For Greta, the solution to both problems is clear. The risk for nature and humanity stemming from climate change is too large to be ignored any longer. In economic sciences, this is a perfectly rationale economic decision. She is simply risk averse when it comes to climate change (and for good reasons).
Let’s recall how Greta’s peers in class reacted to the movie on plastic pollution. If we would have asked the class immediately after the movie ended whether and how much they perceived the risk of pollution for nature, humanity and their own well-being, we can be sure that all of them would have stated some level of risk awareness. However, as Greta’s mother points out: “Out in the corridor, the trash island off the coast of Chile is already forgotten.” Within minutes, the children act in contradiction to what they have felt during the movie.
The important point is, that this is a very illogical but normal behaviour. On average, mankind does not evaluate options on strict rationale terms (Thaler & Sunstein, 2009). But it implies a significant communication problem as to how we understand Greta’s activism.
Classical economic theory, after quite some debate, finally acknowledged that human beings are not perfect, robotic entities, driven by the urge to make the most rational decision. The concept of “bounded rationality” assigned humans some degree of rational behaviour yet accepted that this was not infinite and limited by emotions and inconsistencies (Shogren & Taylor, 2008). However, it took a new generation of economists, to actually develop how these limitations would play out in real-life.
Behavioural economics aims to explain the deficiencies of the (non-existent) rationale homo economicus through observations derived from psychology. We can explain our divergent reactions between the COVID-19 crisis and the climate emergency along three behavioural phenomena: Time preferences, loss aversion and social pressure.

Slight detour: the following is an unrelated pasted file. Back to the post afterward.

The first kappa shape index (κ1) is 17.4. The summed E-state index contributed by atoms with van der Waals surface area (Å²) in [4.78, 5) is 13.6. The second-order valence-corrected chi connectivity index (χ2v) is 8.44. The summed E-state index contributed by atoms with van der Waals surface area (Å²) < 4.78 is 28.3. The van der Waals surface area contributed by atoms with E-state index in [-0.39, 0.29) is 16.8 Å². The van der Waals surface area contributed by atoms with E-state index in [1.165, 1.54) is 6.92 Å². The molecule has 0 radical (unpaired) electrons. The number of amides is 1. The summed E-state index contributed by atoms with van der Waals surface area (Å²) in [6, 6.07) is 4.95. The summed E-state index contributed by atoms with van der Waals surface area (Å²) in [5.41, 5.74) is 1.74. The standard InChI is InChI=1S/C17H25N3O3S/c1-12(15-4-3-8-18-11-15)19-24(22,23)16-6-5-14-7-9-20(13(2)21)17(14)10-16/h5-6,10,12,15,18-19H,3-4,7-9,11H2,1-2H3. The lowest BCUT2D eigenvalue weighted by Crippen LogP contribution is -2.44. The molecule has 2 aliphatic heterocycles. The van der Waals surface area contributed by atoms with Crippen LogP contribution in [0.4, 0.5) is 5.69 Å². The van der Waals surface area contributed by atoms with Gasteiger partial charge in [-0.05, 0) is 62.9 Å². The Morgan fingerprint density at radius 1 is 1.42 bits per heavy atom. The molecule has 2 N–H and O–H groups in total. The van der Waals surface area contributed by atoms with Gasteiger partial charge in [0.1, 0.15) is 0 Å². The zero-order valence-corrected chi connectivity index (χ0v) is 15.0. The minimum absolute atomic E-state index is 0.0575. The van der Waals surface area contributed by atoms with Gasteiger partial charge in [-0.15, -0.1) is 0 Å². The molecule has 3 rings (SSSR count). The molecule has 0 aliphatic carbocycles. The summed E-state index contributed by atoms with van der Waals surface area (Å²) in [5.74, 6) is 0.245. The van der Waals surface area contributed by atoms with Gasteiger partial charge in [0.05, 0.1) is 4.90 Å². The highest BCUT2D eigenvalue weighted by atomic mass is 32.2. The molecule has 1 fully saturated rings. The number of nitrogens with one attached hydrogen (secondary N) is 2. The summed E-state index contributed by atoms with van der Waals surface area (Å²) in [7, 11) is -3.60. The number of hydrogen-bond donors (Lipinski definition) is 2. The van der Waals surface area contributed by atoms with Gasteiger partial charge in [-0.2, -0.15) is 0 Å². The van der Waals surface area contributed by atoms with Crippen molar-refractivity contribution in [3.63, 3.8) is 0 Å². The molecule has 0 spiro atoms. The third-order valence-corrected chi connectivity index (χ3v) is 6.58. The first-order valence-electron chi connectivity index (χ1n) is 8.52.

In general, we value the present more than the distant future. It becomes, however, interesting when we value similar time periods differently over time. Suppose you are offered five Euros today, or 10 Euros in 60 days. Some may choose the money now, some in 60 days, dependent on their time preference. Now, suppose that someone offered you 5 Euros in 200 days or 10 Euros in 260 days. Certainly, there will be some respondents switching in their answer and thus in their time preference. However, the time periods are identical. Hence, our time preferences are inconsistent (behavioural economists refer to hyperbolic discounting) (Hepurn et al., 2010).
In the context of COVID-19 and climate change, this usually implies that we discount short-term changes more steeply than the far future. Current catastrophes like the pandemic may force us to make immediately painful decision, being immediately aware of the dreadful consequences. The time distance between acting now on climate and avoiding similarly painful realities in the future is too far for us to grasp. But a purely rational being would attribute a linear risk preference for both COVID-19 and the climate emergency, based on probabilities and severity of impact.
This directly links to risk preferences, which we already touched upon. When it comes to risk preferences, we tend to overvalue what we already have and discount what we might get in the future. In simple terms, if a lottery will offer you the chance of winning 1000€ or losing the same amount at the same probability, most people will refuse to join the lottery, although the chances are 50:50. This is called loss aversion. On the other hand, we will link our decision on what risk level we accept on our direct environment and recent received information (Kőszegi & Rabin, 2006). The combination of reference dependence and loss aversion will result in an increased valuation of the status quo against future changes, the endowment factor (Kahneman et al., 1990).